On this photo you see, from right to left, noted astronomy popularizer Donald Goldsmith, leading SETI scientist Jill Tarter, planet hunter Geoff Marcy, and Geoff's wife, chemist Susan Kegley. I took this snapshot last evening, at a banquet sponsored by the Astronomical Society of the Pacific (where I was tickled to be one of the honorees). Dr. Marcy (of the University of California, Berkeley, who is arguably the leading discoverer of planets in the world) spoke about the ongoing hunt for planets with the Kepler spacecraft. He and the mission team have more reason for optimism than ever, it appears. Based on the first two years of Kepler investigation, they think there might be some 30 billion planetary systems in the Milky Way Galaxy. He called it a "tsunami of planets" in the Kepler data.
Many of the Kepler stars have more than one planet (just like the Sun does.) A star they call Kepler 11 has six planets and they are "co-planar" -- meaning if you pass a sheet of paper through their orbits, all six planets lie in the same sheet of paper. This indicates that the system of planets formed from a flattened doughnut of a "mother cloud", just like our own solar system did.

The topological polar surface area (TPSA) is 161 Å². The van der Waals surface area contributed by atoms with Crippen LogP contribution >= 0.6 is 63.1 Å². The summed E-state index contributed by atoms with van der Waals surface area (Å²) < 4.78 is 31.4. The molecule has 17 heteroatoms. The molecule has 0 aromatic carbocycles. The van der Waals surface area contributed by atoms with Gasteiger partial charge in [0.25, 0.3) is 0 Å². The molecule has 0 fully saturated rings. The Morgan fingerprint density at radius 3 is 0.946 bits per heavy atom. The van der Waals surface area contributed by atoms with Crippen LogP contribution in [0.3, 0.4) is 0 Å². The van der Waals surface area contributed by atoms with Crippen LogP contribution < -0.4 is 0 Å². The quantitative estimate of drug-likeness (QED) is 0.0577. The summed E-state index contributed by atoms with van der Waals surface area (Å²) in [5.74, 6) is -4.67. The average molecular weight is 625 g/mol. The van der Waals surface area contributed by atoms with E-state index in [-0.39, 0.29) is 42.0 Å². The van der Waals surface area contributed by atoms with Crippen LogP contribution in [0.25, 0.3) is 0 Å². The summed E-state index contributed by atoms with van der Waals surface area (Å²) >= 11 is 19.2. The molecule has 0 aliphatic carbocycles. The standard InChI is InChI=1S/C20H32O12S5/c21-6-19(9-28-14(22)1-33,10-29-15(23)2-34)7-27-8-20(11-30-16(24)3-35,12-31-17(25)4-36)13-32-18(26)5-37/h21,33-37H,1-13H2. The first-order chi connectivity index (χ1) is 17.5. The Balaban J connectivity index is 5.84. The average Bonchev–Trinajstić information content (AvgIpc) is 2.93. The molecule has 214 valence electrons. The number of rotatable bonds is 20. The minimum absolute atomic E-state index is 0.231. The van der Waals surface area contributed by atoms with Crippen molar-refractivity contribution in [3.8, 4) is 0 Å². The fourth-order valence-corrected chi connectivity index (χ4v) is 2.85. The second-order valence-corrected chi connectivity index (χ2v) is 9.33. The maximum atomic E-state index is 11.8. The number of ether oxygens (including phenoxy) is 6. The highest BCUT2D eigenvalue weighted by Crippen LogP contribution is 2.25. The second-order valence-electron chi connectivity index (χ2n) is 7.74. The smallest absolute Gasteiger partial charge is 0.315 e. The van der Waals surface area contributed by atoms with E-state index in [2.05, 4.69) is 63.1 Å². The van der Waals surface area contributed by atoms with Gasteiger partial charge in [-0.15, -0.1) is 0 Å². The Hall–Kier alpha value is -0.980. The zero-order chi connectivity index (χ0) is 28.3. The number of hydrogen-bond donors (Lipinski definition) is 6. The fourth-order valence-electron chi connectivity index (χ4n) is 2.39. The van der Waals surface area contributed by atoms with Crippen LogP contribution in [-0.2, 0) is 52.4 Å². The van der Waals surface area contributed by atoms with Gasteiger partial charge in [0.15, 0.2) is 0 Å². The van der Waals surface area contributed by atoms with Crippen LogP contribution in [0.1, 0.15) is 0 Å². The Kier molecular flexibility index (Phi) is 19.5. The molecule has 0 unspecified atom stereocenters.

And most exciting, as the Kepler teams finds and examines more and more planet candidates, they are finding that SMALLER planets are more common than bigger ones. So, while earlier techniques, that were better at finding big planets like Jupiter, found many Jupiters out there, now (with Kepler) it is becoming clear that smaller planets may make up a greater fraction of the planets in our Galaxy. Since we think smaller planets are probably better candidates for the kind of life that builds computers and does Facebook, this is good news for those who would like a universe in which we humans are not the only intelligent species.